In December the Board of Ford recommended that the traditional Newport Pagnell business plan, focussing on parts, service and a smaller production of the Vantage, Virage and Volante models, should be continued. It also recommended that the NPX programme should continue, and that a joint venture should be established with TWR. But now a new complication arose. Tom Walkinshaw, the chairman of TWR, commanded a lot of respect for his engineering and motorsport achievements, but he also brought divisiveness. He had achieved much for Jaguar through the racing programmes he had run for them, winning Le Mans twice and the World Sportscar Championship three times, and through the design, engineering and manufacture of the Jaguar XJ220, but a number of financial issues remained unresolved between Jaguar and Walkinshaw. These issues were being discussed between Ford, Jaguar and TWR, but without Aston Martin’s involvement, and Hayes was concerned that the wrong outcome could put the future of AML in jeopardy.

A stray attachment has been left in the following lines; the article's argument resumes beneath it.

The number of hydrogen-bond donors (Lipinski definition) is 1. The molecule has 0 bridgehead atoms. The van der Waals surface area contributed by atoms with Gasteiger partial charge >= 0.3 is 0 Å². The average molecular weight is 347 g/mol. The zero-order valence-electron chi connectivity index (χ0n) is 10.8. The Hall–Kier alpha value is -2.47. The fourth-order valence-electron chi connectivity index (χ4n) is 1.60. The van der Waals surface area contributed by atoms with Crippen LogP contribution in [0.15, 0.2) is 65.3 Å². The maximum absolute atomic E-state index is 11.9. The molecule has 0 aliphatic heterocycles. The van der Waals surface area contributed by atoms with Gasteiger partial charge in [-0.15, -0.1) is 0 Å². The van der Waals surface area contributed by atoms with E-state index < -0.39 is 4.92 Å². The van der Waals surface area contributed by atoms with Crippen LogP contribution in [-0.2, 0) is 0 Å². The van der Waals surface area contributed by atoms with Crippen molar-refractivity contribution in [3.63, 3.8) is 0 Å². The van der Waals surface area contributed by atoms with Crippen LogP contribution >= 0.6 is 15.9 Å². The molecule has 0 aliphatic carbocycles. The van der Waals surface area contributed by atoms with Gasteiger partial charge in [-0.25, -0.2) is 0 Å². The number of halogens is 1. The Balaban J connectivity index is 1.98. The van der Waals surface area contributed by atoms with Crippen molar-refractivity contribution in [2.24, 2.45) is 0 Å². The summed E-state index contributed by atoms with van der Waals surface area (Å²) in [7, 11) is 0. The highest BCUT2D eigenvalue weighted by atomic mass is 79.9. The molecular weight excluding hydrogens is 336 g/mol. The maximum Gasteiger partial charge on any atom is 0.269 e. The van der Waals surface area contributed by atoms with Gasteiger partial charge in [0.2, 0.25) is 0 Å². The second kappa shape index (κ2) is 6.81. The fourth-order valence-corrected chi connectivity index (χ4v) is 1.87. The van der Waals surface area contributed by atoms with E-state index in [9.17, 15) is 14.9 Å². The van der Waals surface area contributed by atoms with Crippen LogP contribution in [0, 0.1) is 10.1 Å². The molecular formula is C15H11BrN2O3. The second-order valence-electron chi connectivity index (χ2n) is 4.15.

So, once again, on 22 December Hayes turned to his typewriter to write yet another persuasive letter to Ford, this time to Alex Trotman, Chairman of the Board: “Over thirty years, I have never failed to offer honest and timely advice – and express my concerns – to four Chairmen of the Company and I owe you nothing less. You did say that you intended to be a hands-on Chairman and in no way remote from operational concerns. I think you have one here. If Aston Martin is trivialised or destroyed, Ford will stand accused of having wrecked one of Britain’s proudest companies. And it would be a very sad thing indeed, to say the least, if this mess were landed at the door of Ford’s first British-born Chairman. I have spent more than two years of my life regenerating AML, meeting and beating all budgets and coming up with the most-wanted British car for many years. We have increased our dealer strength from 38 to 71, we have sold all next year’s planned DB7 production and we could have sold twice the number. I have to ask that you concern yourself with our issue.”